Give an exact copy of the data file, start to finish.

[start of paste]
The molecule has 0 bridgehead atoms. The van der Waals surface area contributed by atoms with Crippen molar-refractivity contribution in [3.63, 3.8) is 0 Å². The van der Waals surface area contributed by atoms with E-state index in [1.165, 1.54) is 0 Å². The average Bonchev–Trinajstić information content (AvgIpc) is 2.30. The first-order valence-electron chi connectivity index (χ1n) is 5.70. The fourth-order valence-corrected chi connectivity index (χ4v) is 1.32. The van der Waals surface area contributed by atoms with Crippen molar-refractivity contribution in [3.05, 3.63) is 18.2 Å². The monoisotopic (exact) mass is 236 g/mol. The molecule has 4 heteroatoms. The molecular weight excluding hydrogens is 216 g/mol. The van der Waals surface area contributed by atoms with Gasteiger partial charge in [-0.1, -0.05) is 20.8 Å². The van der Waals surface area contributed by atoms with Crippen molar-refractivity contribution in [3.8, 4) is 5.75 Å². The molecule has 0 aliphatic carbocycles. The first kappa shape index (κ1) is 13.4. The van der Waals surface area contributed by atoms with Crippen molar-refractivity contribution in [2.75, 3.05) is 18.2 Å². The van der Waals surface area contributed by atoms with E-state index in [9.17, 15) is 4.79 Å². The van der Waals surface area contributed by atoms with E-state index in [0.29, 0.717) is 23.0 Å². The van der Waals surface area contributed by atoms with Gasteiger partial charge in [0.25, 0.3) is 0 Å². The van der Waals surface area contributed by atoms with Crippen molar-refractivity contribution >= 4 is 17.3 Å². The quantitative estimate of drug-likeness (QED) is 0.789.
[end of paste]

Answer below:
The molecule has 0 bridgehead atoms. The van der Waals surface area contributed by atoms with Crippen molar-refractivity contribution in [3.63, 3.8) is 0 Å². The van der Waals surface area contributed by atoms with E-state index in [1.165, 1.54) is 0 Å². The average Bonchev–Trinajstić information content (AvgIpc) is 2.30. The first-order valence-electron chi connectivity index (χ1n) is 5.70. The fourth-order valence-corrected chi connectivity index (χ4v) is 1.32. The van der Waals surface area contributed by atoms with Crippen molar-refractivity contribution in [3.05, 3.63) is 18.2 Å². The monoisotopic (exact) mass is 236 g/mol. The molecule has 4 heteroatoms. The molecular weight excluding hydrogens is 216 g/mol. The van der Waals surface area contributed by atoms with Gasteiger partial charge in [-0.1, -0.05) is 20.8 Å². The van der Waals surface area contributed by atoms with Crippen molar-refractivity contribution in [3.8, 4) is 5.75 Å². The molecule has 0 aliphatic carbocycles. The first kappa shape index (κ1) is 13.4. The van der Waals surface area contributed by atoms with Crippen molar-refractivity contribution in [2.75, 3.05) is 18.2 Å². The van der Waals surface area contributed by atoms with E-state index in [9.17, 15) is 4.79 Å². The van der Waals surface area contributed by atoms with E-state index in [0.29, 0.717) is 23.0 Å². The van der Waals surface area contributed by atoms with Gasteiger partial charge in [0.25, 0.3) is 0 Å². The van der Waals surface area contributed by atoms with Crippen molar-refractivity contribution >= 4 is 17.3 Å². The quantitative estimate of drug-likeness (QED) is 0.789.